This is heavily derived from the top voted summary above, but I had to review this paper for a lab meeting so I expanded on it a bit. I hope this doesn't offend anyone, but this should be, at worst, redundant to the summary above.
This paper has two parts: five recommended techniques for training GANs and
a thorough evaluation with visual Turing tests and semi-supervised tasks.
That is more concrete than the feature extraction and visualisation in, for
example, Radford's [DCGAN paper][dcgan].
### Feature Matching
Problem: instability from overtraining on the current discriminator.
Intuition is that the discriminator will have learnt the kind of useful
representation we see in deep image models, and there is more information
available by matching those than the single classifier output.
Solution: Match activations at some hidden with an L2 loss. This is
the same as the "content" loss in the [neural style paper][style]:
$$
\newcommand{\aB}{\mathbf{a}}
\newcommand{\bB}{\mathbf{b}}
\newcommand{\cB}{\mathbf{c}}
\newcommand{\dB}{\mathbf{d}}
\newcommand{\eB}{\mathbf{e}}
\newcommand{\fB}{\mathbf{f}}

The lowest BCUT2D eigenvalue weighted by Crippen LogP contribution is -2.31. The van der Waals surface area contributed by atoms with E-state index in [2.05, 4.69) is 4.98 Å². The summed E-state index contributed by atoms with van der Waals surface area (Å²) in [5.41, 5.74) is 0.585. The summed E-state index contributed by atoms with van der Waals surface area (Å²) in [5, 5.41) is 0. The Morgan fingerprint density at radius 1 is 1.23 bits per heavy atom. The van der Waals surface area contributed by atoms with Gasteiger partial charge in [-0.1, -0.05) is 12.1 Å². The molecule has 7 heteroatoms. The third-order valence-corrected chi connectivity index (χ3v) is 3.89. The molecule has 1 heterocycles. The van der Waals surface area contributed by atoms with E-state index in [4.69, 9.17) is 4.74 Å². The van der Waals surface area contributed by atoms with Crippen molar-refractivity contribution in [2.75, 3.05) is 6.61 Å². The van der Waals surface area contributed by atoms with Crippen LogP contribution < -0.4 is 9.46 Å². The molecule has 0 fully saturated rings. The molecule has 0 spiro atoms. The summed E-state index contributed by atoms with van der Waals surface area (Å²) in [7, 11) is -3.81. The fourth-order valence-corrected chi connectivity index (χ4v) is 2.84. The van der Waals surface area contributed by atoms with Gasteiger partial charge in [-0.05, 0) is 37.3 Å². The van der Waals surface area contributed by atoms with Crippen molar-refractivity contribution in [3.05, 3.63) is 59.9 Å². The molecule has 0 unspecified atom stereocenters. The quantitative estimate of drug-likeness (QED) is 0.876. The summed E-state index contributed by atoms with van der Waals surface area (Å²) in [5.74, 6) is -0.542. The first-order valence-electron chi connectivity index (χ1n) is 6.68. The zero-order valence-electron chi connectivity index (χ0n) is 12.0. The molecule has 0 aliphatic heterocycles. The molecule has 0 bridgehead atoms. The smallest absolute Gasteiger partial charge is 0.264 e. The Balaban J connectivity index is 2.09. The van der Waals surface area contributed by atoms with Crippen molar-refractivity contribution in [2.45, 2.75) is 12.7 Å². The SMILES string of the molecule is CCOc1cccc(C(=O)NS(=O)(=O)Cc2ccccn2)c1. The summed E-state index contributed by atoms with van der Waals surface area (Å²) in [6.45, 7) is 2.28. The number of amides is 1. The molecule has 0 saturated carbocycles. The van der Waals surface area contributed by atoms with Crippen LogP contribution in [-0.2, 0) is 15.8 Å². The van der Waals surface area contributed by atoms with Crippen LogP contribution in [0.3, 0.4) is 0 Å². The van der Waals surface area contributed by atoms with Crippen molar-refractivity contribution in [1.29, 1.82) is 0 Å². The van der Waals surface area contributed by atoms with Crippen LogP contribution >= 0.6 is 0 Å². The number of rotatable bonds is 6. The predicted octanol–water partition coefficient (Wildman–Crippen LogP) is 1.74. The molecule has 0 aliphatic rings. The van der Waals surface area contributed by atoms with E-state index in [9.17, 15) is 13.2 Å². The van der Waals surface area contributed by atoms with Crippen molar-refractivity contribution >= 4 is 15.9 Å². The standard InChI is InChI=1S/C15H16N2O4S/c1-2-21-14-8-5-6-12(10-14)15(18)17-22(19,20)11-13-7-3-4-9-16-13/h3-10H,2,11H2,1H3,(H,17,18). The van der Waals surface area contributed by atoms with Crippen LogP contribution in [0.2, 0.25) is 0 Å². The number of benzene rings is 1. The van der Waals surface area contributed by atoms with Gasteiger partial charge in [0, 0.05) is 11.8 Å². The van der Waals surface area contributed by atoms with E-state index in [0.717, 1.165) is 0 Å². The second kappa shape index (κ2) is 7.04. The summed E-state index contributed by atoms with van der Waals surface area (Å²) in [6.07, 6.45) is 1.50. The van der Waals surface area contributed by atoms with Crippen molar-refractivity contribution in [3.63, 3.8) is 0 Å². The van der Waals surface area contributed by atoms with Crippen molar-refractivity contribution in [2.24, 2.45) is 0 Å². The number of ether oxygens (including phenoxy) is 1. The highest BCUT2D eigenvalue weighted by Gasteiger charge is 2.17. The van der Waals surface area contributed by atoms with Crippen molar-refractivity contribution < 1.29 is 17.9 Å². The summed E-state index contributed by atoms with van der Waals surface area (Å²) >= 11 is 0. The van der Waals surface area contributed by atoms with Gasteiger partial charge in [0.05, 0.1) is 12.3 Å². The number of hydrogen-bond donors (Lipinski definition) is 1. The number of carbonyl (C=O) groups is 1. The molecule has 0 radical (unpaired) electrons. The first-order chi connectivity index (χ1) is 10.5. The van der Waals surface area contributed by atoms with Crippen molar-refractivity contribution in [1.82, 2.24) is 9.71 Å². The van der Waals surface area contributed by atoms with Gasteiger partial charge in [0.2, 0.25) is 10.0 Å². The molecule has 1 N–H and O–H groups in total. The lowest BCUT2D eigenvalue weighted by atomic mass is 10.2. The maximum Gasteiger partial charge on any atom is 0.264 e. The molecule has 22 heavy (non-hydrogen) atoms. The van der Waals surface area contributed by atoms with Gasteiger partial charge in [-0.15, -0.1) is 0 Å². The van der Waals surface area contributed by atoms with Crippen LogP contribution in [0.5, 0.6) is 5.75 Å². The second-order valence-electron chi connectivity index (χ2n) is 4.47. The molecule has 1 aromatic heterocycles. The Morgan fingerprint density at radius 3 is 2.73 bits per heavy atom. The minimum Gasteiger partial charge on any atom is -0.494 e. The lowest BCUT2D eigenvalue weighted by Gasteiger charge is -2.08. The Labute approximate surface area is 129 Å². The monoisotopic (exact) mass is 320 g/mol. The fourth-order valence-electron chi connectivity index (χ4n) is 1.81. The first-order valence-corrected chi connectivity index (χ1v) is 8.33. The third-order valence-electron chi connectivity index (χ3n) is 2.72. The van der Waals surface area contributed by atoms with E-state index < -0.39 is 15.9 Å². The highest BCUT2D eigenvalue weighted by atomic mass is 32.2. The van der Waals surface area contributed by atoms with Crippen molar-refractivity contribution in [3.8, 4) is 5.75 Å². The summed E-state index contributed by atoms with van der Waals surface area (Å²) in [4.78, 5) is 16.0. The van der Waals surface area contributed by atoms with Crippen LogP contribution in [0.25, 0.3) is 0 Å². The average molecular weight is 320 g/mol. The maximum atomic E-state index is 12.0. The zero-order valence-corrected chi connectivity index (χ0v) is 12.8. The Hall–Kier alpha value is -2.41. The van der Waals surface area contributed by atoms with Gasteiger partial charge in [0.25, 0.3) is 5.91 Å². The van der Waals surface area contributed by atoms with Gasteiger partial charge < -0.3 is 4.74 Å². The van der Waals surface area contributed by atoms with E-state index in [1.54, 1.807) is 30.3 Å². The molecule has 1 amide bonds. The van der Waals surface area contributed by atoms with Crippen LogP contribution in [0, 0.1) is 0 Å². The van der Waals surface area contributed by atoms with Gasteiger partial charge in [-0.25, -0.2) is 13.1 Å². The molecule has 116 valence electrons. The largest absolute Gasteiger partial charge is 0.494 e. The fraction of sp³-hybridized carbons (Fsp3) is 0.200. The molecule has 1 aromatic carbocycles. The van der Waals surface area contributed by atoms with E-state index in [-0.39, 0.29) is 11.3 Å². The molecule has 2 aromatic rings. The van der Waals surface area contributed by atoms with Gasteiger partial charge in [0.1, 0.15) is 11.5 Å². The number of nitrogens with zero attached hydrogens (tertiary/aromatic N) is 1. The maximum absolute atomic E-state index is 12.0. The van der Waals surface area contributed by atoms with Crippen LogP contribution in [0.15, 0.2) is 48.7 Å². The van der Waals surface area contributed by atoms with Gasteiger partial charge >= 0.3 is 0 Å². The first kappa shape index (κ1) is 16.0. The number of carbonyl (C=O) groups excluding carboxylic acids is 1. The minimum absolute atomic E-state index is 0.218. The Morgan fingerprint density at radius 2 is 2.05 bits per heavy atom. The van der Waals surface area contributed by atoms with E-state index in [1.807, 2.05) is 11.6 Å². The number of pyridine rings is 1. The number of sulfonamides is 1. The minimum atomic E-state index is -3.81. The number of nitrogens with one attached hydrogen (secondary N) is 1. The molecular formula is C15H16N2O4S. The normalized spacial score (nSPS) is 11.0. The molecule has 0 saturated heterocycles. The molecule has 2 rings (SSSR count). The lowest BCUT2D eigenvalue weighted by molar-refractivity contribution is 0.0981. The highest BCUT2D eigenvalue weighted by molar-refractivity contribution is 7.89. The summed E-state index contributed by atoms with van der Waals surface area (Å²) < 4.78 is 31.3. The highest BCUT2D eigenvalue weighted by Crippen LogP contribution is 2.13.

\newcommand{\gB}{\mathbf{g}}
\newcommand{\hB}{\mathbf{h}}
\newcommand{\iB}{\mathbf{i}}
\newcommand{\jB}{\mathbf{j}}
\newcommand{\kB}{\mathbf{k}}
\newcommand{\lB}{\mathbf{l}}
\newcommand{\mB}{\mathbf{m}}
\newcommand{\nB}{\mathbf{n}}
\newcommand{\oB}{\mathbf{o}}
\newcommand{\pB}{\mathbf{p}}
\newcommand{\qB}{\mathbf{q}}
\newcommand{\rB}{\mathbf{r}}
\newcommand{\sB}{\mathbf{s}}
\newcommand{\tB}{\mathbf{t}}
\newcommand{\uB}{\mathbf{u}}
\newcommand{\vB}{\mathbf{v}}
\newcommand{\wB}{\mathbf{w}}
\newcommand{\xB}{\mathbf{x}}
\newcommand{\yB}{\mathbf{y}}
\newcommand{\zB}{\mathbf{z}}
\newcommand{\Exp}{\mathbb{E}}
|| \Exp_{\xB \sim p_{\text{data}}} \fB (\xB) - \Exp_{\zB \sim p_{\zB}(\zB)} \fB (G(\zB)) ||_2^2
$$
Where $\fB (\xB)$ and $\fB (\zB)$ are the activations in some hidden layer
corresponding to either a real or generated image.
### Minibatch Discrimination
Problem: generators like to collapse to a single mode (ie just generate a
single image), because it's a decent local optimum.
Solution: make sure the discriminator can look at samples in combination,
so it will know if it's getting the same (or similar) images more easily.
Just give the discriminator features that tell it about the distance of
each image to other images in the same batch. The diagram in the paper
describes this best.
They mention this tensor $T$ in the paper, but don't really explain what it
is. In [the code][mbcode], it appears to be basically a weight matrix,
which means that it is also learnt as part of the discriminator.
### Historical Averaging
Problem: no guarantee with gradient descent that a two player game like
this won't go into extended orbits.
Solution: encourage parameters to revert to their historical mean, with an
L2 penalty:
$$
\newcommand{\thetaB}{\boldsymbol{\theta}}
|| \thetaB - \frac{1}{t} \sum_{i=1}^t \thetaB[i] ||^2
$$
Orbits are penalised by always being far from their mean, and this is
supposed to correspond to a "fictitious play" algorithm. I'm not sure if